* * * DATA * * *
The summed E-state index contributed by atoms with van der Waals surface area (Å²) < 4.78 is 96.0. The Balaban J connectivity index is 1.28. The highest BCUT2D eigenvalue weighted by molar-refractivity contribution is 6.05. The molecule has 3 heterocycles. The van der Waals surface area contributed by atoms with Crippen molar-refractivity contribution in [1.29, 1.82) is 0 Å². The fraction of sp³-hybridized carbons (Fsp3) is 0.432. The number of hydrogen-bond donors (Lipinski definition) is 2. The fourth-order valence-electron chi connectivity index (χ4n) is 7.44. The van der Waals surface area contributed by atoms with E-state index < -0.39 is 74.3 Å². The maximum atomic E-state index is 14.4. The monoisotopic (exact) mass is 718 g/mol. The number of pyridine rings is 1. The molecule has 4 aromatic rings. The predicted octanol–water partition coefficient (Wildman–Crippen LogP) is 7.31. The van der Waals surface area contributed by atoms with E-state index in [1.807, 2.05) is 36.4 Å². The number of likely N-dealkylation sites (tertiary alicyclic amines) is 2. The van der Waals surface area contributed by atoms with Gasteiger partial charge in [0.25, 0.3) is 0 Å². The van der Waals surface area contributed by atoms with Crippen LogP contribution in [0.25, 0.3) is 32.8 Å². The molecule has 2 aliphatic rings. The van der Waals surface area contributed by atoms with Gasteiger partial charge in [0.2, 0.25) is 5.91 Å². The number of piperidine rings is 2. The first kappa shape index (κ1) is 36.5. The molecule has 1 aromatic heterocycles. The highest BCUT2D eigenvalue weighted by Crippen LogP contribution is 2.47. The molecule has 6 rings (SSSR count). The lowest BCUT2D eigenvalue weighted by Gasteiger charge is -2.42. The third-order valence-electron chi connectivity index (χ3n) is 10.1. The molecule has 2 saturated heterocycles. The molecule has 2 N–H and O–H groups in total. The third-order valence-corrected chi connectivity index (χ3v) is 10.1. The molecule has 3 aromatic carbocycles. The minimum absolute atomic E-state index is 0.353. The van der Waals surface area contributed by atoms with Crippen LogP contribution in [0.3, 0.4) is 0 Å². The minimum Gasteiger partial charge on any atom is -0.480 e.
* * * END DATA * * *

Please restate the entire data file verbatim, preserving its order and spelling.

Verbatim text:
The summed E-state index contributed by atoms with van der Waals surface area (Å²) < 4.78 is 96.0. The Balaban J connectivity index is 1.28. The highest BCUT2D eigenvalue weighted by molar-refractivity contribution is 6.05. The molecule has 3 heterocycles. The van der Waals surface area contributed by atoms with Crippen molar-refractivity contribution in [1.29, 1.82) is 0 Å². The fraction of sp³-hybridized carbons (Fsp3) is 0.432. The number of hydrogen-bond donors (Lipinski definition) is 2. The fourth-order valence-electron chi connectivity index (χ4n) is 7.44. The van der Waals surface area contributed by atoms with E-state index < -0.39 is 74.3 Å². The maximum atomic E-state index is 14.4. The monoisotopic (exact) mass is 718 g/mol. The number of pyridine rings is 1. The molecule has 4 aromatic rings. The predicted octanol–water partition coefficient (Wildman–Crippen LogP) is 7.31. The van der Waals surface area contributed by atoms with E-state index in [1.807, 2.05) is 36.4 Å². The number of likely N-dealkylation sites (tertiary alicyclic amines) is 2. The van der Waals surface area contributed by atoms with Gasteiger partial charge in [0.25, 0.3) is 0 Å². The van der Waals surface area contributed by atoms with Crippen LogP contribution in [0.25, 0.3) is 32.8 Å². The molecule has 2 aliphatic rings. The van der Waals surface area contributed by atoms with Gasteiger partial charge in [0.2, 0.25) is 5.91 Å². The number of piperidine rings is 2. The first kappa shape index (κ1) is 36.5. The molecule has 1 aromatic heterocycles. The highest BCUT2D eigenvalue weighted by Crippen LogP contribution is 2.47. The molecule has 6 rings (SSSR count). The lowest BCUT2D eigenvalue weighted by Gasteiger charge is -2.42. The third-order valence-electron chi connectivity index (χ3n) is 10.1. The molecule has 2 saturated heterocycles. The molecule has 2 N–H and O–H groups in total. The third-order valence-corrected chi connectivity index (χ3v) is 10.1. The molecule has 3 aromatic carbocycles. The minimum absolute atomic E-state index is 0.353. The van der Waals surface area contributed by atoms with Crippen LogP contribution in [0.3, 0.4) is 0 Å². The minimum Gasteiger partial charge on any atom is -0.480 e.